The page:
“We have eyewitnesses in some provinces who have seen the Taliban torturing women,” an Afghan woman who fled her hometown out of fear to militants told ITV News that the insurgents are not following the more moderate values they promised to the world. that would follow.
A Afghan A woman who fled her home to escape the Taliban has told ITV News that there are already eyewitness accounts of insurgents who tortured women in the country.
The woman, whom we have decided not to identify for her safety, said the Taliban “will never respect or value women’s rights.”
“We have eyewitnesses in some provinces who have seen them torturing women,” he told us.
He fled his hometown of Mazar-i-Sharif for Kabul, before insurgents seized the capital and regained control of all of Afghanistan.
Now, the 24-year-old has lost her job and works for a women’s aid organization.
He described the streets of Kabul as empty, with women and girls too scared to set foot outside for fear of retaliation.
His words come like the The UK’s top military chief told ITV News that the Taliban must have “a chance” to rule. and it can do so “in a less repressive, more reasonable and more inclusive way.”
‘The streets are empty, there are no women or girls’
However, this contradicts reports from Afghanistan.
On Tuesday, a Manchester man who is stranded in Afghanistan told ITV News that The Taliban had executed people on their street.
The woman ITV News spoke to said that in Afghanistan, women “can no longer walk down the street.”
“We are afraid to dress and walk down the street, because we fear that the Taliban will look at us and torture us because we are wearing something different.”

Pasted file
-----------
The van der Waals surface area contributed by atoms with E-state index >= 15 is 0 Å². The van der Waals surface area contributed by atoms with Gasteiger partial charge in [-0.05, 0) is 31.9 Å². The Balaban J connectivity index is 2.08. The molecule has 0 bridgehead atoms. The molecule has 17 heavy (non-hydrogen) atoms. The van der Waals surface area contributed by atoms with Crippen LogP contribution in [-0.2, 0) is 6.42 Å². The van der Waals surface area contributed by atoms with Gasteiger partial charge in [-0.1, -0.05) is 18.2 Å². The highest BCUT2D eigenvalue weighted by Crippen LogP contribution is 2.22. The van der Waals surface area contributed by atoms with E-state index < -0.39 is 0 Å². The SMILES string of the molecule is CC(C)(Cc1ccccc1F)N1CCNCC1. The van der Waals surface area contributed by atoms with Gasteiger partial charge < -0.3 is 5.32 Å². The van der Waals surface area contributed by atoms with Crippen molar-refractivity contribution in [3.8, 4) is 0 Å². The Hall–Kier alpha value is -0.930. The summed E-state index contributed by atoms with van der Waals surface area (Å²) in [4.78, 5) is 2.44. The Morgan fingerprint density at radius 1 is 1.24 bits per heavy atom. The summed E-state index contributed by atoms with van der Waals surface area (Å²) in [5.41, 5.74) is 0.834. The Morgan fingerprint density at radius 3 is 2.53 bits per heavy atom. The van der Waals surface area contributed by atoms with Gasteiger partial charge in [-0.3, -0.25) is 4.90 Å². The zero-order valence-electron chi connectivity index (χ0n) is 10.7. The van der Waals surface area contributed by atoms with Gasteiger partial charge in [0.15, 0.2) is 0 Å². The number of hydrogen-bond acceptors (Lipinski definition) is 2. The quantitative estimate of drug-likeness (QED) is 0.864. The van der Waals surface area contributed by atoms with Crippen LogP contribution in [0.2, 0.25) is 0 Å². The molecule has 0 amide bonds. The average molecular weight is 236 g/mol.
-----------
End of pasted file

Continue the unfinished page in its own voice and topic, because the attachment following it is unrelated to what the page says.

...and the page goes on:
“We have to wear the burqa. The streets are empty and there are no women or girls in Kabul.”
She told ITV News that it was as if the country had “started from scratch” once again.
The withdrawal of the United States and the United Kingdom from Afghanistan has been harshly criticized in light of the Taliban’s successes in recovering the country in just a few weeks.
ITV News senior international correspondent John Irvine is in Kabul, where Afghans desperate to escape wait outside abandoned embassies.
The UK agreed to host 20,000 refugees, which may be in danger as a result of the Taliban takeover. But many more remain trapped in Afghanistan – they cannot leave and those who can come to Great Britain will do so for a period of five years.
“I want the UN and the rest of the world to help us right now,” the woman told ITV News.
“I feel very, very sad about this situation. I am living as an immigrant in my hometown, in my country. We should live freely.”
He described a 20-year-old Afghanistan that came back in just a few weeks.
“We can’t work outside, we can’t join university, I don’t know what the future of Afghanistan is and the future of women in Afghanistan.”